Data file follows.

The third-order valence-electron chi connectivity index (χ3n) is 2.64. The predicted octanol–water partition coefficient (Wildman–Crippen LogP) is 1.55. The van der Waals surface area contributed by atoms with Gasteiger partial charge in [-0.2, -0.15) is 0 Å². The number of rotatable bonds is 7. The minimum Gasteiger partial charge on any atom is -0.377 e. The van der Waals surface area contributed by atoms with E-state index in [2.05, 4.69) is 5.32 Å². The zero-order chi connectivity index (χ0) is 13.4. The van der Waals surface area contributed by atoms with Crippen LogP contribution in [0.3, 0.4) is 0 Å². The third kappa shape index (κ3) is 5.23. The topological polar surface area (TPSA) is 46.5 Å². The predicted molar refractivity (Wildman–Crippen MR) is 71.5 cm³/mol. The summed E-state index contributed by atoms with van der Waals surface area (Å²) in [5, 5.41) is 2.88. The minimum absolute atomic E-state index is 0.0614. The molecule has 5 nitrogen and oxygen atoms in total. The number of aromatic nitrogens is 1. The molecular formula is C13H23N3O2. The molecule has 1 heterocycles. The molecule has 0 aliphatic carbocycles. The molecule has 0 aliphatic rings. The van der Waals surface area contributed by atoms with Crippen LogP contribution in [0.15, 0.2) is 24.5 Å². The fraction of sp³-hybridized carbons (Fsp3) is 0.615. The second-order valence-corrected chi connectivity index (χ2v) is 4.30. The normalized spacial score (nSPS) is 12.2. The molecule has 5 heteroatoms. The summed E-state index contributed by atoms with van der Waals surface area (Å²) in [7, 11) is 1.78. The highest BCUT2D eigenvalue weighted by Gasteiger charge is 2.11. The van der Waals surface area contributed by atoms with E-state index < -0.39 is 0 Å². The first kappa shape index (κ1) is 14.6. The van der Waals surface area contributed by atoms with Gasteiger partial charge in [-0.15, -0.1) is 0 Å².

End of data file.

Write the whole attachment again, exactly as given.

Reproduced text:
The third-order valence-electron chi connectivity index (χ3n) is 2.64. The predicted octanol–water partition coefficient (Wildman–Crippen LogP) is 1.55. The van der Waals surface area contributed by atoms with Gasteiger partial charge in [-0.2, -0.15) is 0 Å². The number of rotatable bonds is 7. The minimum Gasteiger partial charge on any atom is -0.377 e. The van der Waals surface area contributed by atoms with E-state index in [2.05, 4.69) is 5.32 Å². The zero-order chi connectivity index (χ0) is 13.4. The van der Waals surface area contributed by atoms with Crippen LogP contribution in [0.3, 0.4) is 0 Å². The third kappa shape index (κ3) is 5.23. The topological polar surface area (TPSA) is 46.5 Å². The predicted molar refractivity (Wildman–Crippen MR) is 71.5 cm³/mol. The summed E-state index contributed by atoms with van der Waals surface area (Å²) in [5, 5.41) is 2.88. The minimum absolute atomic E-state index is 0.0614. The molecule has 5 nitrogen and oxygen atoms in total. The number of aromatic nitrogens is 1. The molecular formula is C13H23N3O2. The molecule has 1 heterocycles. The molecule has 0 aliphatic carbocycles. The molecule has 0 aliphatic rings. The van der Waals surface area contributed by atoms with Crippen LogP contribution in [0.15, 0.2) is 24.5 Å². The fraction of sp³-hybridized carbons (Fsp3) is 0.615. The second-order valence-corrected chi connectivity index (χ2v) is 4.30. The normalized spacial score (nSPS) is 12.2. The molecule has 5 heteroatoms. The summed E-state index contributed by atoms with van der Waals surface area (Å²) in [7, 11) is 1.78. The highest BCUT2D eigenvalue weighted by Gasteiger charge is 2.11. The van der Waals surface area contributed by atoms with E-state index < -0.39 is 0 Å². The first kappa shape index (κ1) is 14.6. The van der Waals surface area contributed by atoms with Gasteiger partial charge in [-0.15, -0.1) is 0 Å².